Saturday January 21st, 2017 was the most inspirational day in recent American history. The Women’s March – on Washington DC, Los Angeles, Denver, New York City, Chicago, Boston, London, Tel Aviv, Melbourne, Moscow, Berlin, Mexico City and even Antartica – with an estimated over 2.8 million women, men and children attending – the world stood up to President Donald Trump. We stood together in solidarity with our partners and children for the protection of our rights, our safety, our health, and our families – recognizing that our vibrant and diverse communities are the strength of our country. – The Women’s March
With chants like “Show me what democracy looks like, this is what democracy looks like”, “Trump escucha, estamos en la lucha!”, “Women united will never be defeated”, “Women’s rights are human rights”, “My body, my choice” the message was clear: people are fighting for equality, respect and women’s right to have control over their lives and bodies. Some of the loudest and most impactful statements came from the little tykes protesting an America they deserve so much better than “I’m a Kid and This Cannot Be My Future.” Other moving tributes consisted of those from men “Men of quality don’t fear equality” or veterans, “Walked Point in Vietnam to Defend Democracy in 1970, Walked the Mall in Washington to Defend Democracy in 2017.”
I was inspired by all of the people I saw from my alma matter (University of Denver) and my hometown (in the mountains of Colorado) as well from other walks of my life at the march in Denver and at marches all over the US and world. From women I admire and respect making the trek out to Washington DC to women living abroad and traveling far to attend marches in London, Buenos Aires and Barcelona – I was so proud of the women in my life and on this Earth that day.
While at the march, I sat on a fence for about an hour and took in what was happening. It was such an emotional rollercoaster. Seeing the masses of women, men and children coming together in such a beautiful, peaceful and passionate way is something I will never forget. It was so interesting to reflect about my personal journey through the campaigns and election. The feelings of despair, disgust and confusion I (and so many others) felt had resulted in something so magnificent and inspiring. I didn’t feel alone and scared, I felt supported and encouraged. Sitting in silence on that wall, I was overcome with with faith and hope in humanity and the future of the country I love, but haven’t been proud of as of late.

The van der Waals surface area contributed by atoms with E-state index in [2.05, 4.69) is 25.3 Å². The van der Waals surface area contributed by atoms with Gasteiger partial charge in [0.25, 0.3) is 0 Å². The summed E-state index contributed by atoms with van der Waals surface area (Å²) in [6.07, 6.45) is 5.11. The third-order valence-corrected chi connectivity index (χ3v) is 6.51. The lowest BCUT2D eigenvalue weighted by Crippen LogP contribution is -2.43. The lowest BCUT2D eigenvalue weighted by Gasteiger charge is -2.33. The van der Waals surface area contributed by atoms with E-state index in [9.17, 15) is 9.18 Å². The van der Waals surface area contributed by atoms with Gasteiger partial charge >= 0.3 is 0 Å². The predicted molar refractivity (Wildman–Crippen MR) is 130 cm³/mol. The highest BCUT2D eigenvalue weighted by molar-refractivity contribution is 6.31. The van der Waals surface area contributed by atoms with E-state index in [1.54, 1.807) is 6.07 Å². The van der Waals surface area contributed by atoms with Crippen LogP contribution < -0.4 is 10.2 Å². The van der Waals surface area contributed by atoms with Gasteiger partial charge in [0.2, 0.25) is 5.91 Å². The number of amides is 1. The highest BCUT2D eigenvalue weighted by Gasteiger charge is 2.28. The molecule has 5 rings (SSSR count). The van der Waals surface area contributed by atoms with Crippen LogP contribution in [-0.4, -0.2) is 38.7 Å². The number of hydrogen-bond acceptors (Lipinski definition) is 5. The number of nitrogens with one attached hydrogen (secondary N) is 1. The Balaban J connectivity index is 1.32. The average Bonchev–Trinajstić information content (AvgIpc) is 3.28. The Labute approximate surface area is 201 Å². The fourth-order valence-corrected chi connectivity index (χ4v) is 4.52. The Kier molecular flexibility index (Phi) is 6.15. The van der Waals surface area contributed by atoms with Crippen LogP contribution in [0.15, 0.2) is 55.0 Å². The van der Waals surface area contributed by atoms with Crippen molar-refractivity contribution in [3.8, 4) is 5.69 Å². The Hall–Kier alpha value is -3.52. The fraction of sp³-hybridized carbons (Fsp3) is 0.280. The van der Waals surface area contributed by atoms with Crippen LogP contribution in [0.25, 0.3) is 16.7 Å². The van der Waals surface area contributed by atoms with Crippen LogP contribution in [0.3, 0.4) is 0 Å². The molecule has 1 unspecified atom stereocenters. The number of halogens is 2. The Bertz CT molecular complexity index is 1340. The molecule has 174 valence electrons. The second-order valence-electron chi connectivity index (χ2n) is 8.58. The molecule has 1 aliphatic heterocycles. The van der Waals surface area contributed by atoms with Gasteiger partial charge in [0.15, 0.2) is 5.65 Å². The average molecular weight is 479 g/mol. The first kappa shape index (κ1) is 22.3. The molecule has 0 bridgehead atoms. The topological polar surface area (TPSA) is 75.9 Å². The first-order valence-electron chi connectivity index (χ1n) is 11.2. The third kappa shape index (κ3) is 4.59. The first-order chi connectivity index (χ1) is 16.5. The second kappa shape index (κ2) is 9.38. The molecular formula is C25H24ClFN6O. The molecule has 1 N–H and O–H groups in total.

Not only did I see signs promoting women, but also promoting LGBTQ acceptance and shining light on issues people of color have been consistently fighting for years. This march was a march for all women and demonstrated that it is not only straight, white, cis women’s rights that are in danger and worth fighting for. I believe this was a step forward in coming together to continue to bring activism throughout the country and world to issues that affect select groups of people and are incredibly important to our progress and end goal of equality.
My favorite signs from the day (aside from the ones that made me laugh..and then cry a little) were these, some from friends, some from strangers, but all with a good message.
I’ll leave you with the words of Aziz Ansari from SNL on January 21st:
“I want to leave you guys with a serious thought. I know there’s a lot of people that are worried right now. This is a weird time.
If you’re excited about Trump, great. He’s president. Let’s hope he does a great job.
If you’re scared about Trump and you’re very worried, you’re going to be O.K., too. Because if you look at our country’s history, change doesn’t come from presidents. Change comes from large groups of angry people. And if Day 1 is any indication, you are part of the largest group of angry people I have ever seen.”
Below are some of my pictures from the March on Denver along with some tweets from around the world.
Protests reached as far as Antartica. Here are my two favorites.
— linda zunas (@lindazunas) January 21, 2017
— linda zunas (@lindazunas) January 21, 2017
Today a multicultural America marched & there were zero reported incidents of violence at #WomensMarch Don’t fear the future.
— María Teresa Kumar (@MariaTeresa1) January 22, 2017
The Women’s March wasn’t just a protest; but a movement across the entire world. We were here. We are still here. We can’t be silenced.
— esthétique (@esthetiqueamour) January 22, 2017
— Kristen Hare (@kristenhare) January 23, 2017
— Dara (@daraoke) January 21, 2017
— Timothy Snow ❄️ (@SnowinRI) January 22, 2017
— Nick Offerman (@Nick_Offerman) January 21, 2017
And my all time favorite sign to end on
Post By Sarah Evelynn View all posts by Sarah Evelynn →
— Lydia Gall (@LydsG) October 4, 2016